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Alkene Amidooxysulfonylation: Development & Application to the Common Daphniphyllum Alkaloid Core

posted on 01.05.2020, 00:00 by Imelda Hot
The electrophile addition (AdE) reaction of alkenes to form 1,2-bifunctional products is among the more widely studied processes in the field of organic chemistry, reflecting its value as a means to rapidly install chemical complexity. Despite long-standing interest in this type of reaction, the oxyamination, or addition of nitrogen and oxygen-based groups, of alkenes remains a challenging transformation. This thesis describes the development of a synthetic method for the amidooxysulfonylation of alkenes, employing hypervalent iodine reagents. A discussion of the application of this method to the synthesis of bicyclic alkaloid natural product targets follows. Chapter 1 opens with a review of the chemistry of O-alkyl hydroxamates and the nitrenium ions, or equivalent species, accessed through the N-oxidation of these substrates. Details of the development of a versatile method for the amidooxysulfonylation of unsaturated O-alkyl hydroxamates employing hypervalent iodine reagents are then discussed. In Chapters 2 and 3, the application of this methodology to the preparation of the functionalized core structures of two alkaloid families, namely those belonging to the Daphniphyllum and Delphinium groups, is described. More specifically, the A/B/C-ring system of (-)-himalensine A and the A/E/F-ring system of (+)-methyllycaconitine are prepared. In the final chapter, we described the development and implementation of a synthetic strategy for the selective diastereoselective preparation of 4-substituted 1,2-trans-cyclohexyldiamines, and the application of this method to the synthesis of a functional CyDTPA-based metal chelator for use in PET imaging.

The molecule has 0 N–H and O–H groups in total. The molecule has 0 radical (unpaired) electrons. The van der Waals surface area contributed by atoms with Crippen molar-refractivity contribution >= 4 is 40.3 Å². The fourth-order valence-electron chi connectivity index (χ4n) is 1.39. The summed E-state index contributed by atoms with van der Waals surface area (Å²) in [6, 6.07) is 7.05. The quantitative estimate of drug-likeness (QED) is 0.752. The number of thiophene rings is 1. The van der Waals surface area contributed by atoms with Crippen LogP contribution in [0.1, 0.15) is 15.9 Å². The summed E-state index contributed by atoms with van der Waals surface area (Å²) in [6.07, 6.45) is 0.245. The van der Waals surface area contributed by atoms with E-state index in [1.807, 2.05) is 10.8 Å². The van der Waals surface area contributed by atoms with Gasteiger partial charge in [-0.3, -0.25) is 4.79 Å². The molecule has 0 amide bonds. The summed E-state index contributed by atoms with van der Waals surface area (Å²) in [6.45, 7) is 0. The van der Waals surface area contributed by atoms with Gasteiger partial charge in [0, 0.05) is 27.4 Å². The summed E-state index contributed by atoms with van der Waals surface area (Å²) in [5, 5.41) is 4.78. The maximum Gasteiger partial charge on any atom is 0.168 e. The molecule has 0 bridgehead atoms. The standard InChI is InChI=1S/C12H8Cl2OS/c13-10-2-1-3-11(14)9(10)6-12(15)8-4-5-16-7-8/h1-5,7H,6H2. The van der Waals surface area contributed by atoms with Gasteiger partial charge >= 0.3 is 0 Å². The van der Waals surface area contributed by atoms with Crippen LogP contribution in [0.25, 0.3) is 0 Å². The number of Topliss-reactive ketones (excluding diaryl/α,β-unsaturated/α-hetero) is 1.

Wardrop, Duncan J


Wardrop, Duncan J



Degree Grantor

University of Illinois at Chicago

Degree Level


Degree name

PhD, Doctor of Philosophy

Committee Member

Miller, Lawrence W Mohr, Justin T Wink, Donald J Bruzik, Karol S

Submitted date

May 2020

Thesis type